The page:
A word about giving Hello Kitty a mouth: without one, we expect her not to speak. Hello Kitty is a corporate icon. She cannot assert her selfhood, making her perfectly malleable. She becomes whatever you make her. Her name itself is a gesture of welcoming, of accommodation. She does not say it—you say it to her. "Hello Kitty," you call, accepting her blankness and projecting onto it what you wish. Her graphic simplicity could not be reduced any further. She is as near to abstraction as possible. There is thus something perfectly balanced, in a Taoist sense, about Hello Kitty's image. Her very being incorporates the absence of being in a way no other cartoon image does, even those ubiquitous mouse ears of Disney (which always remind us that Mickey Mouse does have a discernable voice). In this sense, Sanrio's decision in these television episodes to make Hello Kitty into just another cartoon cat, living in a world of cartoon cats, detracts from the character. She is more like a Hello Kitty impersonator in these shows.
This is fairly evident in the second episode, "Snow White." Yes, she is white-skinned (furred?) and sweet to the point of distraction, but this Snow White is also supposed to be smart and an unheralded chess master. No, I am not kidding. Of course, all this irks the Queen, who sends her flunky to scare Snow White away. Although judging from the images on screen, irrespective of the English dialogue, I suspect that the Japanese original promised more violence. From here, Sanrio plagiarizes Disney, throwing in everything from the trees in the forest having scary faces to the glass coffin in the meadow. Note the distinguishing features of the dwarves, who are not named, but hmmm, one is grumpy, and one has his eyes closed all the time, and the leader wears little glasses…
I could certainly put a pomo spin on all this by remarking that Sanrio has taken this classic tale of beauty and the gaze (with its magic mirror, bodies on display, etcetera) and turned it into a play on simulation by taking Disney's Depression-era fantasy of wealth through moral purity and recasting its lead with a cartoon cat intended (except for that damn mouth) to serve as a benign symbol of marketing power. In other words, an imitation Hello Kitty stars in an imitation of Disney's imitation of a medieval fairy tale. But that makes the whole business sound far more interesting than it actually is. Forget I even brought it up.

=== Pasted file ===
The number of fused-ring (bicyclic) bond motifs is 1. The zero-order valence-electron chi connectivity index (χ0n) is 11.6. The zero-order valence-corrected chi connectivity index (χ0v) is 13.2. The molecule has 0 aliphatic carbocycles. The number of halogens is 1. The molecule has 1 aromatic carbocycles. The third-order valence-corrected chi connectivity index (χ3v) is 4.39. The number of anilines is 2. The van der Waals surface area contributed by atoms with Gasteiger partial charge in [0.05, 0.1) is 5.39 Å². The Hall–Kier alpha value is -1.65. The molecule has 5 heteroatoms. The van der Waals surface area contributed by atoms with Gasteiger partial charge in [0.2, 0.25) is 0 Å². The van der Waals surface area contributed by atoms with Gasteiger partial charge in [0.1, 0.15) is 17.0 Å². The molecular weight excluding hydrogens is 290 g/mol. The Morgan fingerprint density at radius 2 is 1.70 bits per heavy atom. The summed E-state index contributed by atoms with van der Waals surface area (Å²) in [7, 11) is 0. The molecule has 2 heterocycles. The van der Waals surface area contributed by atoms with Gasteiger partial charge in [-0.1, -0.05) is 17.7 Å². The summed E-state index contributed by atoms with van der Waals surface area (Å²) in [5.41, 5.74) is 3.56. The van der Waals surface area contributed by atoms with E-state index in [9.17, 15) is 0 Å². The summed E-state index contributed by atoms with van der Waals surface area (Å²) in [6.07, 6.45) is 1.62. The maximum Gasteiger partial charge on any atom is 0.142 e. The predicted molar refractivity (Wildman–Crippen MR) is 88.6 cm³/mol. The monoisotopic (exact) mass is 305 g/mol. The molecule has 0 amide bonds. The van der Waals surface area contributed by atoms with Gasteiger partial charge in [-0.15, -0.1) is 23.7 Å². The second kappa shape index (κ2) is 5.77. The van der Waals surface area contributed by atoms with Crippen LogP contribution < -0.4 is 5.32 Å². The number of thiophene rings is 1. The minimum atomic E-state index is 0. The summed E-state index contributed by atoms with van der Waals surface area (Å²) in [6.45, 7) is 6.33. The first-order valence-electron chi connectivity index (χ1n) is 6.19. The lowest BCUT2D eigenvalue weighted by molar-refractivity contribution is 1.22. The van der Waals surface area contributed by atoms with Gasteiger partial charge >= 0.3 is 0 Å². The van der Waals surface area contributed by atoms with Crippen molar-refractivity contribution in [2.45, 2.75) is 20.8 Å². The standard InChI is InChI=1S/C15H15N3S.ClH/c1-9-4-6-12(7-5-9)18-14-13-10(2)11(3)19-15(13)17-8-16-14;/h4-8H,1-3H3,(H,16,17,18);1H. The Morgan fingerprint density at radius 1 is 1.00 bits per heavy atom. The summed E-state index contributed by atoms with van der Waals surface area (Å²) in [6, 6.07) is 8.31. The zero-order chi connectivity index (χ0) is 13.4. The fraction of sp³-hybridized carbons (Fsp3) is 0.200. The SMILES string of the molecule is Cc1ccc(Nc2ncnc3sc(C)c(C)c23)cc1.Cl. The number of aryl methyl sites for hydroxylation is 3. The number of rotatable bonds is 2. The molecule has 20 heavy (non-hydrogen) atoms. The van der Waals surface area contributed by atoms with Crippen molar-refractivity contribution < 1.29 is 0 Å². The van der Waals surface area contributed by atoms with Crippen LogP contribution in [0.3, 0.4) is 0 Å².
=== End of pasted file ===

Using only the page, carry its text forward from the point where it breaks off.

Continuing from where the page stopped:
Just to keep Hello Kitty from hogging the spotlight, ADV includes two episodes from the KeroKeroKeroppi (just "Keroppi" for short) television series. Pekkle the duck stars in "Sinbad." When Sinbad and his crew arrive in town to deliver the mail, they learn that Princess Sheila has been kidnapped. They race to the rescue, picking up a grifter named Hassan, meeting a friendly whale, and battling an ogre along the journey. Keroppi the frog follows up with "Robin Hood." This is the most action-packed and violent episode on the disc, obviously targeted toward little boys, as I suspect the entire Keroppi series is in general. Not that sword fights among rosy-cheeked frogs should be cause for concern by any parent.
Overall, Hello Kitty and Friends does not seem to click for any single audience. Its packaging makes it clear that ADV intends this to appeal to little girls, but such an audience may not warm up to the adventures of Pekkle and Keroppi. On the other hand, the Hello Kitty episodes (I hesitate to call them "adventures") are so mild-mannered as to be inconsequential. My toddler-aged daughter delights in any visit to the Sanrio store, squealing as she runs up and down the aisles. But she showed no interest in these cartoons at all. And since we own the Disney films these Hello Kitty tales reconstruct almost slavishly, this disc is fairly redundant.